When Russia launched a full-scale invasion of Ukraine almost 12 months ago, there was little hope that the country would find itself where it is at the moment.
The Russian military power was thought to vastly outrank that of Ukraine’s, with much more manpower and updated military equipment. At the beginning of the conflict, experts predicted that Russia would overpower its neighbour within a matter of weeks.
Cut to one year later and the two countries are still battling it out, with Ukraine continuing to put up a defiant battle against Vladimir Putin’s attempted conquest of its land. The fight back from Volodymyr Zelensky’s troops has been hailed on the international stage, with the Ukrainian leader becoming a symbol of resistance.
As the conflict hit regions and cities such as Kyiv, Kherson and Zaporizhzhia, Ukrainian and Russian battled to take or regain ground. As it stands, Russia still remains in Ukrainian soil, and the battle rages on between them.
But is there an end in sight - and what are the possible ways the war could end? NationalWorld spoke to James Rogers, co-founder of Council on Geostrategy, about the situation as it stands.
How could the Ukraine-Russia war end?
Rogers explains that despite the ramp-up in conflict and international attention, Ukraine and Russia have indeed been fighting over territorial ground ever since Putin annexed the region of Crimea in 2014. This has become somewhat of a “frozen” conflict, meaning that widespread fighting has calmed down, while there has been no return of territory to Ukraine.
He said: “It’s just sort of whirring away in the background, but it’s not forcing anyone in. Now, that could actually be ultimately what Russia goes for.
“If Russia can’t seize more territory, if Russia can’t remove the government in Kyiv, if Russia can’t prise away the support from the Western powers to Ukraine, then it might simply try and keep hold of the large tracts of the territory that it’s already seized in the Donbas and to the south of Ukraine. Russia could try to freeze the conflict over to buy some time and begin a new push, whether that’s in two years, five years or even 10 years down the line.”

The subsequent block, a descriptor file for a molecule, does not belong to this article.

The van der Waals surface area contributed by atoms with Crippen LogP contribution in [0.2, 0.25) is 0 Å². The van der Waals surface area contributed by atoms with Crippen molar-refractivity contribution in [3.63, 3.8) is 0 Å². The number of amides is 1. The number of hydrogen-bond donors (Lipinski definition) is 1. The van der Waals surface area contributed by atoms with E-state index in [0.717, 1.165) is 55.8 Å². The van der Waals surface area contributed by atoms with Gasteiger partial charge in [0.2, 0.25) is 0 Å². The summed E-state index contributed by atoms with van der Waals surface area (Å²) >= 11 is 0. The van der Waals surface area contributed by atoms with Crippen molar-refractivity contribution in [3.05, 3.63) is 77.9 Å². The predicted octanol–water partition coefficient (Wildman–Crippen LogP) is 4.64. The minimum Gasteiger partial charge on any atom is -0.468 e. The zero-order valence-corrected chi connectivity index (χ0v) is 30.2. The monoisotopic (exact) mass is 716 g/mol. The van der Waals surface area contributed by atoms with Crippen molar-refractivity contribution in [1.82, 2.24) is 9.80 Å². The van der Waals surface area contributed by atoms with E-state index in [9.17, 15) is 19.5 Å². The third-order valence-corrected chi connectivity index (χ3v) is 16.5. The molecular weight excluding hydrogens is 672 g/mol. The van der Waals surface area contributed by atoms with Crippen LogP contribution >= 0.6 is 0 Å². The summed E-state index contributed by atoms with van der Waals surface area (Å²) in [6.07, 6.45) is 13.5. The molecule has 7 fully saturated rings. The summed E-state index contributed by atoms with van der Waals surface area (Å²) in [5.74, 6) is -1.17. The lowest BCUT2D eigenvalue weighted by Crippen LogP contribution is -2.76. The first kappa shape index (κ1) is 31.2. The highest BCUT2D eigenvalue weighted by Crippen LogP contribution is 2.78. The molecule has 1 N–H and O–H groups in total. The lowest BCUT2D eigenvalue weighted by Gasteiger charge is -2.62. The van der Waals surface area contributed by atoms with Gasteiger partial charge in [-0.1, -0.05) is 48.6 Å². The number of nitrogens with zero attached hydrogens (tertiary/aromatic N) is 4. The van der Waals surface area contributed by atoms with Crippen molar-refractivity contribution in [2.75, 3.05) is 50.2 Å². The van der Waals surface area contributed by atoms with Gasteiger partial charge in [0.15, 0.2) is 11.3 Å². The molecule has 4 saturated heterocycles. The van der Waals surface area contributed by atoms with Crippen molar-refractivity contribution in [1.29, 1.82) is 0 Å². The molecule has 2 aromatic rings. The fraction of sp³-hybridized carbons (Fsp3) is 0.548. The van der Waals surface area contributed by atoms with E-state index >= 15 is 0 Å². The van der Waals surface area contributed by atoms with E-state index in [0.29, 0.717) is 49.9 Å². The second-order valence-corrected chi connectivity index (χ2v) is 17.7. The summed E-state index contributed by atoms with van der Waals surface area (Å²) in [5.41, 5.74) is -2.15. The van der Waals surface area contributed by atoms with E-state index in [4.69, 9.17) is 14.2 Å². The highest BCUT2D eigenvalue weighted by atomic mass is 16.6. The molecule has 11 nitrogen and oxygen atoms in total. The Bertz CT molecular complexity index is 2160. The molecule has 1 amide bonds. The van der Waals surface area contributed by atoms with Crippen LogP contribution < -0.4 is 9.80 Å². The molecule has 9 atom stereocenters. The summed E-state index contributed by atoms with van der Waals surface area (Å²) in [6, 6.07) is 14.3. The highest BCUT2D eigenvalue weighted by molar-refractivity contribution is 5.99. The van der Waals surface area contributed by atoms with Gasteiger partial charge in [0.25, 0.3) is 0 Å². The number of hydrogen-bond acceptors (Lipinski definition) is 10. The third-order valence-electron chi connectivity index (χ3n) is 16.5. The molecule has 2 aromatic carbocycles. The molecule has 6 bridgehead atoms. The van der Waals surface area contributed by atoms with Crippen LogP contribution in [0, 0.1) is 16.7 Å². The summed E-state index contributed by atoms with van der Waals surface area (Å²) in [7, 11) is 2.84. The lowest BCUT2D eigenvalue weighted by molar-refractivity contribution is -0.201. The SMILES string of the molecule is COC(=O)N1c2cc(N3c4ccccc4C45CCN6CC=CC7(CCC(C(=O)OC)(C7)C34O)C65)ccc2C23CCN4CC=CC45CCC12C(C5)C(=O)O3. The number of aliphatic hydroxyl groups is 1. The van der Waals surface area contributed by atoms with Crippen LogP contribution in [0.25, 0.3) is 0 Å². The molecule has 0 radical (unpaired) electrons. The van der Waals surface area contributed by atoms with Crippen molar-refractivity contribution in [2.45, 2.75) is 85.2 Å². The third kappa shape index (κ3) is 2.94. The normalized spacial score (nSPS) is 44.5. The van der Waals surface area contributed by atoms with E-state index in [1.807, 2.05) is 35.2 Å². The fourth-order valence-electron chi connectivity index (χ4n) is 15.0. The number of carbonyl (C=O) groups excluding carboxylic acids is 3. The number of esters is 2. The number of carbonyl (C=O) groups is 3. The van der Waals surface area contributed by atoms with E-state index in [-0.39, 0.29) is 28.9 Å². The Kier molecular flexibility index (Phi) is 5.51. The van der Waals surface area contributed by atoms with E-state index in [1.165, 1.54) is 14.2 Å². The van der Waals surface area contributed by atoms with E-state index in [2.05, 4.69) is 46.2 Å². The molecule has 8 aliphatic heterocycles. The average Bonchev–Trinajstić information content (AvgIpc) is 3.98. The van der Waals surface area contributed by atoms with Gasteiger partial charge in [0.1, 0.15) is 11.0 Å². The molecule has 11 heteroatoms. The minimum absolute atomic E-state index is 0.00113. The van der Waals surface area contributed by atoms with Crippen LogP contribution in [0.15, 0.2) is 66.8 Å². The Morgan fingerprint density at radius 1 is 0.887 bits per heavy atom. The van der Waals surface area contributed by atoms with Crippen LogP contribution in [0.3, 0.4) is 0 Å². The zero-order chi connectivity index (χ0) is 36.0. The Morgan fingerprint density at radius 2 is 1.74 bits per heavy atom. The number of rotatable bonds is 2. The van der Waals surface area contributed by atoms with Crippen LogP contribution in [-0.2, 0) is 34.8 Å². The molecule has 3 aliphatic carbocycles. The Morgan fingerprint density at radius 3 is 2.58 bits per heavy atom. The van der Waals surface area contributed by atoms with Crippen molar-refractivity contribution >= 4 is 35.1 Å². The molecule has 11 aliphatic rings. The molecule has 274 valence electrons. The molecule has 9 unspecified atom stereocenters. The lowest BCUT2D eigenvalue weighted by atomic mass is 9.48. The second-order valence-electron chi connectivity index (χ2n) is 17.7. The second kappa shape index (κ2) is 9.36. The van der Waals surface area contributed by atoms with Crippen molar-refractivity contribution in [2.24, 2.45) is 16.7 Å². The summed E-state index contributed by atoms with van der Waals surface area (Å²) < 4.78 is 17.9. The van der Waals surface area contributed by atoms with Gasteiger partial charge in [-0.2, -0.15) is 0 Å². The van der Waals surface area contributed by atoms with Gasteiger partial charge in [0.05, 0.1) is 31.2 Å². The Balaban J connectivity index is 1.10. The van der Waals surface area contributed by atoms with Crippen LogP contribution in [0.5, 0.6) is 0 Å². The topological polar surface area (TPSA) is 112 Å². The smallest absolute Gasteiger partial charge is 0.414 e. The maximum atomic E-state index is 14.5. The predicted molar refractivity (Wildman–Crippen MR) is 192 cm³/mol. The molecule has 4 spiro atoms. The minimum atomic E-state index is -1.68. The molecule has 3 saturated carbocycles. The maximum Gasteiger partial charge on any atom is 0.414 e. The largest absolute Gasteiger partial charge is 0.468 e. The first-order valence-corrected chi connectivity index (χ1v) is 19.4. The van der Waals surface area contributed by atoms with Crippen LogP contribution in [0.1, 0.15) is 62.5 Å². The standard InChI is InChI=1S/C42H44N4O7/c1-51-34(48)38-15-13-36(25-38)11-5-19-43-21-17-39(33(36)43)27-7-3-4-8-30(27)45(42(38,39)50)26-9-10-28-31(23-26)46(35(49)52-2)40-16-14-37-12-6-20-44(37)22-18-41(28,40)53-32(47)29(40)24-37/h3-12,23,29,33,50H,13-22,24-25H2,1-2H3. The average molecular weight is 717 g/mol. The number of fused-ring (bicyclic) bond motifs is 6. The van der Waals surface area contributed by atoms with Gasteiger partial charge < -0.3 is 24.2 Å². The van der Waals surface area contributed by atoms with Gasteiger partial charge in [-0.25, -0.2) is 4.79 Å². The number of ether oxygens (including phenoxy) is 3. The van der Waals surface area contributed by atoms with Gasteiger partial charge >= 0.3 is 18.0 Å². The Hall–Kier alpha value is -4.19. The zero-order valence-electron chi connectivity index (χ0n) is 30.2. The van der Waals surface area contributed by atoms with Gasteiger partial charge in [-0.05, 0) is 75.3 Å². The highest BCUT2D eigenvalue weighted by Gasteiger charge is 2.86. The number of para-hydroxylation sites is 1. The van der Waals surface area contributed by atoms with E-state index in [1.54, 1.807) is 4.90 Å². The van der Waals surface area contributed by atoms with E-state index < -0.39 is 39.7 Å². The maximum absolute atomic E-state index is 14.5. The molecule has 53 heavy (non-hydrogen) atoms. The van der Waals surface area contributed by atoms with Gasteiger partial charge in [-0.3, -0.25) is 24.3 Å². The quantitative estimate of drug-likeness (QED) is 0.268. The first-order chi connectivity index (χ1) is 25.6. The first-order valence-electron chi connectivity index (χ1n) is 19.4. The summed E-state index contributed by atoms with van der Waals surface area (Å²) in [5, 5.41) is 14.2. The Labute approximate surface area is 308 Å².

‘Freezing’ the conflict might not mean peace for long though. While Putin, who is in his 70s, will come to the end of his premiership in the future, there will be someone within the Kremlin ready to pick up and carry on Russia’s conquering aims.
“Whatever replaces the Putin regime in Moscow will be very similar and it will have the same logic of expansion that Putin seems to have. A frozen conflict would be also entirely detrimental to Ukraine’s future and its sovereignty as well as its prosperity,” Rogers says.
Ukraine pushes Russia out
The position Ukraine currently finds itself in has surprised the international community and Russia itself. Aid and support coming from the West has helped to bolster defences in the country, and has done a decent job so far at keeping any major Russian advances at bay.
In this respect, a strong and fully-equipped Ukraine could possibly look at pushing Russia out of territory that it has gained ground in since 24 February 2022 and signing a treaty with its neighbouring country. However, there are complications that this could pose.
“Where that leads to is anyone’s guess, because Ukraine would not be in control of Crimea, the land that was initially seized back in 2014,” explains Rogers.
There is a world in which Ukraine pushes out Russia and recaptures the Crimean peninsula in one fell swoop. However, this is possibly the most unlikely outcome of the current situation.
“It’s one thing to take control of those territories to the south and the east that were recently taken by Russia. It’s quite another to take control of Crimea.
“It’s not clear the extent to which Russia or the Putin regime would then push back using weapons that have not yet been used in this conflict, potentially even nuclear weapons against Ukraine in the event that Ukraine was very close to retaking Crimea.”
Russia succeeds in capturing Ukraine
Another way that the current war could come to a close in Ukraine is the grim prospect of a Russian win. While troops have been pushed back so far, there is no doubt that Putin could amp up the military power or possibly use deadlier weapons in the future to reach this aim.
However, succeeding in this way may hinge on the West’s support of Ukraine being removed, which is unlikely, according to Rogers: "I think that’s quite unlikely given what we’ve seen over the last year. If the Western powers, for some reason, relinquish their support for Ukraine or the government in Ukraine changes for any number of reasons, the Russians could make a huge push and gain significant tracts of territory.
“It is an incredibly fluid and dynamic situation and under those circumstances anything is possible which just goes to reconfirm or to compound the point that we cannot allow Russia to win in whatever shape victory looks like to them. That is why it’s so important both for Ukraine and for European security, that we continue to assist the Ukrainians in their fight against the aggressor.”